Babycakes Oct 30, 2021 02:08 PM
Santa Barbara's Beloved Parrot Flock Down to 2 Males

I believe a number of them were captured over the years and kept as pets. One of my co-workers back in the 90s said she caught two of them and put them in her backyard aviary (that's what she said....I never saw them myself). Some of them birds can be quite expensive, and also some live for many/many 50/60/75 years!

SoapBox Oct 30, 2021 01:34 PM
Santa Barbara's Beloved Parrot Flock Down to 2 Males

Is is not inconceivable that they were a natural extension of their historical range as there are established flocks that increase in size southward in Pasadena, East LA and San Diego. Over the past century any birds wandering northward from Mexico (or swept up in a weather pattern) would have found a rich artificial oasis replete with orchards, groves and ornamental plantings of all of their favorite fruits, nuts and flowers. It's only 400 miles or so as the crow flies. And I expect parrots fly at about the same pace.

mtndriver Oct 30, 2021 08:45 AM
Santa Barbara's Beloved Parrot Flock Down to 2 Males

Used to see them very often, flying over on their way between Montecito and San Roque, always enjoyed the brief period of squawking. Sorry to hear they have dwindled to two. But I agree it’s time to let nature take its course.

Minibeast Oct 29, 2021 03:43 PM
Santa Barbara's Beloved Parrot Flock Down to 2 Males

There must be a reason why the parrots aren't thriving here. To "restock the flock" is essentially dooming more parrots to a similar demise. Anyone else remember when Santa Barbara had a tiny flock of Myna birds? Probably not. Those birds didn't make here either. Nor did the Cockatiels and other small/medium-sized parrots we used to see in various parts of town/Goleta/Montecito.

NostraChumash Oct 31, 2021 12:22 PM
Santa Barbara's Beloved Parrot Flock Down to 2 Males

I have seen "local" species of birds, attack foreign ones
( migratory & escaped pets)
as well as true "predation" upon them.
I feel that, if anyone is very concerned, they should attempt to catch them & care for them.
Heck, we incarcerate them at the zoo..
Go into business as a parrot breeder.

ParvoPup Oct 29, 2021 08:51 PM
Santa Barbara's Beloved Parrot Flock Down to 2 Males

No one has mentioned predation as a possibility.

Wife #1 had parrots and the red tail and Coopers hawks would dive bomb the heck out of them if we put their cage outside.

Or somebody ate them for a bush dinner.

PitMix Oct 29, 2021 04:07 PM
Santa Barbara's Beloved Parrot Flock Down to 2 Males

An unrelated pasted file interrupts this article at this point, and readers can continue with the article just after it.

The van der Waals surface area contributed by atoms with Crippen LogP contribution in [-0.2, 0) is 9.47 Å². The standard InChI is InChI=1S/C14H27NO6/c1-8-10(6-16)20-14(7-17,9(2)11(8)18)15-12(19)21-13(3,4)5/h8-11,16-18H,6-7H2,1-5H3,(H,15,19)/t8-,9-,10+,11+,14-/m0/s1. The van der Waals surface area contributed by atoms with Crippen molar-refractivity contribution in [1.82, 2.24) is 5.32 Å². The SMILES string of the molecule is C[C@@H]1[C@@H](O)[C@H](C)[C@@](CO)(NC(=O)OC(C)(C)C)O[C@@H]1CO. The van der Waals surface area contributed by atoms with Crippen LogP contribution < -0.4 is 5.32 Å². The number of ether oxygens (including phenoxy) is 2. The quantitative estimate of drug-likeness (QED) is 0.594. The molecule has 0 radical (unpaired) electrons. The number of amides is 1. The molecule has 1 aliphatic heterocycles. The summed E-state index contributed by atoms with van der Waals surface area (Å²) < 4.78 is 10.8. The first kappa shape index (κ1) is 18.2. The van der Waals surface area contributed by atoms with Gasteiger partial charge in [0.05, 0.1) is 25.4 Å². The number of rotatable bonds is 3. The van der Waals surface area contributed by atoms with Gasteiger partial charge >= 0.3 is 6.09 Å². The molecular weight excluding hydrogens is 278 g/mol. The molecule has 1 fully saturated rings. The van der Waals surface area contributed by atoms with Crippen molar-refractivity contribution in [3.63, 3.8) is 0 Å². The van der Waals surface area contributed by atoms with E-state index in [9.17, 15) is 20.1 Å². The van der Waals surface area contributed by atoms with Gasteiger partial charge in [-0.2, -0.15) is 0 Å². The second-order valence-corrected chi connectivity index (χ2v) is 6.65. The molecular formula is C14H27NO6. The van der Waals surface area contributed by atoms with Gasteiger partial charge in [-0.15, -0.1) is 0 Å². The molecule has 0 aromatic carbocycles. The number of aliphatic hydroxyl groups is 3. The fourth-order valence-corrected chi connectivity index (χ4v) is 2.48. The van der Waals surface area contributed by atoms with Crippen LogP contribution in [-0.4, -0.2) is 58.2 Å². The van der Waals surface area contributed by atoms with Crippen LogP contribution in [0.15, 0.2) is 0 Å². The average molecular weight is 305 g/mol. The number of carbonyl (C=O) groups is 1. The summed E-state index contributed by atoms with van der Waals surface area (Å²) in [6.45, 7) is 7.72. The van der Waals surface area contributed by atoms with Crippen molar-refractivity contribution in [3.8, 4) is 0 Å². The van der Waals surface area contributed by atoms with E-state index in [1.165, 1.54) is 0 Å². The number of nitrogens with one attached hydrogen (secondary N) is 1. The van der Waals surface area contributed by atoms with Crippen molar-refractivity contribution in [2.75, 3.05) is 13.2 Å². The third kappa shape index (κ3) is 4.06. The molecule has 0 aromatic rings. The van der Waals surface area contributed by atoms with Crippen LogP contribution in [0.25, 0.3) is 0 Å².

Yeah, the places where they thrive have a lot more food and warmer weather than we do. Because the food is so abundant where they come from, they are messy eaters and thereby spread seeds all over their domain. A friend told me that if you run into a parrot or macaw that is not a messy eater, that bird has been starved sometime during their captivity and has learned to be careful with their food.....

SantaBarbaraObserver Oct 29, 2021 03:01 PM
Santa Barbara's Beloved Parrot Flock Down to 2 Males

If you've ever had a flock of wild parrots call your neighborhood home, you'd be cheering at this news. While they're beautiful, they are some of the most obnoxious and loud birds around.

a-1635611336 Oct 30, 2021 09:28 AM
Santa Barbara's Beloved Parrot Flock Down to 2 Males

If you want to see and hear beautiful but obnoxious birds you should try peacocks. Until the Tea fire we had some in our neighborhood near Parma Park. They're all gone now.

asitis Oct 29, 2021 02:47 PM
Santa Barbara's Beloved Parrot Flock Down to 2 Males

During the fast moving Sycamore Canyon fire of 1977, a resident who had a large aviary of parrots had to make the quick decision to open the doors and let them all escape the advancing flames. His name was Harry Linden and he had the "Santa Barbara Bird Farm" (google it). Thereafter for many years several flocks of them could be seen here and there between Montecito, the Mesa and Hope Ranch. Sorry to hear there are only 2 lonely males remaining. But note that they are not native to this area, though it is kinda neat they survived on their own for so long.

SoapBox Oct 29, 2021 03:00 PM
Santa Barbara's Beloved Parrot Flock Down to 2 Males

Mr. Linden has stated that the wild flock was present before he established his aviary and that he did not house this particular species at the time of the the Sycamore fire. Here is his last published update: